Tips for Successful Networking

There are many articles, blogs and books on networking with long lists of tips and advice on how to build your professional network.  As a recruiter, our best advice is to be prepared to focus on two objectives:


Networking is a 2-way street.  It is very important to listen to the person you are talking to and understand what you could do to help.  Even if you do not have the skills needed to help solve a problem, you may know someone who could.  People will pay more attention to you when you are actively listening and genuinely trying to be helpful.  Ultimately, you should both mutually benefit.


You must know what you want and be able to clearly articulate this.  Write down your objectives prior to networking.  Do your homework and fine-tune the key points you would like to discuss.

Practice your pitch, and make sure it flows naturally.  It will be a lot easier for you to talk about your goals and objectives after rehearsing then over and over.  Below are some important questions you should be able to answer without stopping to think:

Have you clearly defined your career choice?  Are you trying to contact a specific list of target companies?  Do you want help with your resume?  What exactly do you need help with?  Do you have questions about a specific job?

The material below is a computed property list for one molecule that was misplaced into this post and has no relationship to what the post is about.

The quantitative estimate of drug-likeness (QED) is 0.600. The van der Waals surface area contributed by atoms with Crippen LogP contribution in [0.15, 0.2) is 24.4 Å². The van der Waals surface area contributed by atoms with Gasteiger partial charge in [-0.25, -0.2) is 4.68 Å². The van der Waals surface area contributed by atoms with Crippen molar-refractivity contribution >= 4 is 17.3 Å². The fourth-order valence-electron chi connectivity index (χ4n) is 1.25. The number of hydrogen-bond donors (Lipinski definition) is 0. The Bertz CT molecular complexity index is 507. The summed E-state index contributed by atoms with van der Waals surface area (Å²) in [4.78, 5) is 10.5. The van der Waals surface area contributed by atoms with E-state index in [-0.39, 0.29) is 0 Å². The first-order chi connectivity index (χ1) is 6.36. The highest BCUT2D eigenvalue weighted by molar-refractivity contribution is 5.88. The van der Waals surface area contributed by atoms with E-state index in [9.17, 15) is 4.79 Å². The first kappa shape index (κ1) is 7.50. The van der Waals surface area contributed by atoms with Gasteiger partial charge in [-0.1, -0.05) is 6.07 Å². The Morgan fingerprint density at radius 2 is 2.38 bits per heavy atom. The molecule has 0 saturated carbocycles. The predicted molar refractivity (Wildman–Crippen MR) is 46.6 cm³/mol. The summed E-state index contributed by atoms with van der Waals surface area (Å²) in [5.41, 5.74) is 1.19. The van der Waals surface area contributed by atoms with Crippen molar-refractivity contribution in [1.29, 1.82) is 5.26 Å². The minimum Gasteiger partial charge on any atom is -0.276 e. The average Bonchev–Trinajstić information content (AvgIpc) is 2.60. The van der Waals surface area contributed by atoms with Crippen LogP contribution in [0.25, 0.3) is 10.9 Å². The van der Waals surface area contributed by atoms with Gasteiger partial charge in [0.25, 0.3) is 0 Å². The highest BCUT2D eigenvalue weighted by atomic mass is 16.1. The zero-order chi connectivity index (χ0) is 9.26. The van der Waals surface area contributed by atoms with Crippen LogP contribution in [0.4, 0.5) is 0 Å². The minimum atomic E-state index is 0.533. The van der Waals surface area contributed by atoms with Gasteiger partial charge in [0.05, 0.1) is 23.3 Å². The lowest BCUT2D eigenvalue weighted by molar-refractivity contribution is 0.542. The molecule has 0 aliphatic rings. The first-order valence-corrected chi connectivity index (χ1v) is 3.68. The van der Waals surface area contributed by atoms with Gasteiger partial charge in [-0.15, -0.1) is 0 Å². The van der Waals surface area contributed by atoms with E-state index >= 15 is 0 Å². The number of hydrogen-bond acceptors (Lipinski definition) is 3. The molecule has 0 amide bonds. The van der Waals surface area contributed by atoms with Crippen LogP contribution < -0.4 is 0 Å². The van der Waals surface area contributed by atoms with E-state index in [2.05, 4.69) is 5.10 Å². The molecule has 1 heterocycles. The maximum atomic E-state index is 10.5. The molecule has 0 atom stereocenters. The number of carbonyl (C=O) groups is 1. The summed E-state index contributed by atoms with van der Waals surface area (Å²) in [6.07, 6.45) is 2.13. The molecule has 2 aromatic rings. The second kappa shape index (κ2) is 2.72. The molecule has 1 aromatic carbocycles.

10 Additional Tips for Networking Success

  • Arrive early to a networking event – fewer people generally means conversations will be easier.
  • Have a mental checklist of your accomplishments – be clear, concise.
  • Don’t overpower the conversation with your sales pitch.
  • Smile, be friendly when you meet someone and watch your/their body language.
  • Your goal is to get more contact information than you give out – don’t worry if others don’t take your card.  With their information, you can do the calling.
  • Make a list of contacts you want to make and select networking events wisely.
  • Ask a question to join a conversation at a networking event.
  • Make it a habit to make introductions and connect like-minded people.
  • Initiate a conversation in gatherings where you are comfortable (e.g. even at a baseball game).  Be aware of your surroundings and opportunities.
  • If you don’t follow-up, you fail.  Follow-up with your contacts within 48 hours.

One of my strongest networkers once told me, “Doesn’t everyone always have time for a cup of coffee, I always do.”  A great reminder that it all starts with making the connection!